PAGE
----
The importance of sector specific experience in legal tech

Having read your article Engaging a managed service provider with legal specific breadth and depth , we at Katchr can certainly identify with the importance of legal sector specific knowledge in providing high quality services to law firms. For many years the legal industry has had its own tech providers on the basis that the requirements of law firms are different to those of most other forms of business. Whilst that premise in itself can be challenged (what law firms don’t use Microsoft Outlook or Word) in delivering a high quality service beyond pure product, it is really important in our experience to understand the challenges and speak the language of legal practice. So, why is that? Law firms have unique challenges such as data security risks with their client knowledge, it makes them prime targets and the worst case scenario could create economic disruption on a wide scale. Firms also have lots of highly educated senior people operating their IT systems covering a breadth of duties that creates an ecosystem of responsibilities.  As individual business units, they require a vast amount of IT support and systems to underpin all that activity from marketing, billing and credit control to legal services delivery.

Understanding these challenges is crucial. How law firms work and speaking their language enables us to develop more supportive and collaborative relationships. For example; a local IT Services company may have experience with retail or manufacturing but these do not in any way reflect the uniqueness of law firms. Software applications that law firms use tend to be specific to the legal vertical and IT Services need to understand that eco system of legal specific software.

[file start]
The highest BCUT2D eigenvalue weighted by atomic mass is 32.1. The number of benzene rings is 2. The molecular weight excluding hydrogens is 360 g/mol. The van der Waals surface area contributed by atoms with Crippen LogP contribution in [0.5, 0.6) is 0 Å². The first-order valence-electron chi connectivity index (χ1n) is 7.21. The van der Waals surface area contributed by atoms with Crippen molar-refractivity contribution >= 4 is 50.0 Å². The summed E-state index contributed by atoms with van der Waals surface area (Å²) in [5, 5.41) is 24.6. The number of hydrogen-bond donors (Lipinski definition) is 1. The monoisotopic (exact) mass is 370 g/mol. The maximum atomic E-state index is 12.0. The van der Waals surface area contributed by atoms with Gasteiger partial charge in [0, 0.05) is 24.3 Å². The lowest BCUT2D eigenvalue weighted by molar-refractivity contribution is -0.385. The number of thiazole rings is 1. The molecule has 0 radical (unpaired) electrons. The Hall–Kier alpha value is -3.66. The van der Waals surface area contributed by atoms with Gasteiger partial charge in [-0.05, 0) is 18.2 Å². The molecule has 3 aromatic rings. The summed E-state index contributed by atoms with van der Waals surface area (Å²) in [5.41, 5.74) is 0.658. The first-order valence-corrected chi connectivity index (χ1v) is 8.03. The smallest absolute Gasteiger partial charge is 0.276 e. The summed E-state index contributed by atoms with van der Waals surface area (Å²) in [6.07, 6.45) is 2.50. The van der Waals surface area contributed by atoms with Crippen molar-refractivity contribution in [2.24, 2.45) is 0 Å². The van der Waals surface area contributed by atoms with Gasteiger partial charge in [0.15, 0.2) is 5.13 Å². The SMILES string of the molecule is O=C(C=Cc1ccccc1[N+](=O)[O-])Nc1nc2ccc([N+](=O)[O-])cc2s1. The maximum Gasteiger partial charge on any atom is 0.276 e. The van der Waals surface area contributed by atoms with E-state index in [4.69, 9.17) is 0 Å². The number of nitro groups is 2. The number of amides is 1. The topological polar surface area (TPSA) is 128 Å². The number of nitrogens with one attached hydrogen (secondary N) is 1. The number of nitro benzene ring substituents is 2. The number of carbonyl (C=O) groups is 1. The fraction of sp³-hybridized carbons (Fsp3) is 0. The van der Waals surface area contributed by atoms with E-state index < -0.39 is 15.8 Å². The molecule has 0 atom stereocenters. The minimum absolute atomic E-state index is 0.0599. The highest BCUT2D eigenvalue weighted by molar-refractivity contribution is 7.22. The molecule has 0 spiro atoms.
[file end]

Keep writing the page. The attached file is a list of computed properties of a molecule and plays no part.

An example in our space of a general business software solution is Power BI. This is a highly functional tool which, in the hands of experts, can create great business intelligence solutions. However, creating those solutions with a generic tool requires domain specific expertise as well as deep product knowledge. That domain specific expertise can be incredibly difficult to find and the temptation is therefore to engage with a generalist developer. This means that you then have a large and protracted education period at significant expense in both time and money. In addition, the ability of the developer to produce an accurate scope of work is compromised. Whereas if a law firm uses a legal specialist to build their dashboards, they save the time and effort. And, the focus is more aligned with the skills in the room.

Graham Moore
MD / Founder

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